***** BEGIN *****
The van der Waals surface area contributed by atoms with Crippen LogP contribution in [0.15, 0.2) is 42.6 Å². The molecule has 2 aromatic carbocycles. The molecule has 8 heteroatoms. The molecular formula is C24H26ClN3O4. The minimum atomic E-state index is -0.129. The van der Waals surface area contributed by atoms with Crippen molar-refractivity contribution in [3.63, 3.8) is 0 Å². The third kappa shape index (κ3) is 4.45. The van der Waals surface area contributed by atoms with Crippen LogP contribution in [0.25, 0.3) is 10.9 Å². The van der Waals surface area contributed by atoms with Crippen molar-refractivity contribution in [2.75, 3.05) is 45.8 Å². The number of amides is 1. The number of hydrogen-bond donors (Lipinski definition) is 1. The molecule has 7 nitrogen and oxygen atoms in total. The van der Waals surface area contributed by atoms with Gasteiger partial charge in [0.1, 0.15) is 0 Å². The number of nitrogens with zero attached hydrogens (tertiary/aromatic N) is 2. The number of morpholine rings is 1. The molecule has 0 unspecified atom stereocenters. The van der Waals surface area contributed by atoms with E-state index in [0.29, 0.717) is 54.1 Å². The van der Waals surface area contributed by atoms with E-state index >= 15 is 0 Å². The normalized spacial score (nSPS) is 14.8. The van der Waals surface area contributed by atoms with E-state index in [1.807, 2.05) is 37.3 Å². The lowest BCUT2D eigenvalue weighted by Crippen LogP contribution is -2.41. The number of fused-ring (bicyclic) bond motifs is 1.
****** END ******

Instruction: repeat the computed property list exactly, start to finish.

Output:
The van der Waals surface area contributed by atoms with Crippen LogP contribution in [0.15, 0.2) is 42.6 Å². The molecule has 2 aromatic carbocycles. The molecule has 8 heteroatoms. The molecular formula is C24H26ClN3O4. The minimum atomic E-state index is -0.129. The van der Waals surface area contributed by atoms with Crippen molar-refractivity contribution in [3.63, 3.8) is 0 Å². The third kappa shape index (κ3) is 4.45. The van der Waals surface area contributed by atoms with Crippen LogP contribution in [0.25, 0.3) is 10.9 Å². The van der Waals surface area contributed by atoms with Crippen molar-refractivity contribution in [2.75, 3.05) is 45.8 Å². The number of amides is 1. The number of hydrogen-bond donors (Lipinski definition) is 1. The molecule has 7 nitrogen and oxygen atoms in total. The van der Waals surface area contributed by atoms with Gasteiger partial charge in [0.1, 0.15) is 0 Å². The number of nitrogens with zero attached hydrogens (tertiary/aromatic N) is 2. The number of morpholine rings is 1. The molecule has 0 unspecified atom stereocenters. The van der Waals surface area contributed by atoms with E-state index in [0.29, 0.717) is 54.1 Å². The van der Waals surface area contributed by atoms with E-state index >= 15 is 0 Å². The normalized spacial score (nSPS) is 14.8. The van der Waals surface area contributed by atoms with E-state index in [1.807, 2.05) is 37.3 Å². The lowest BCUT2D eigenvalue weighted by Crippen LogP contribution is -2.41. The number of fused-ring (bicyclic) bond motifs is 1.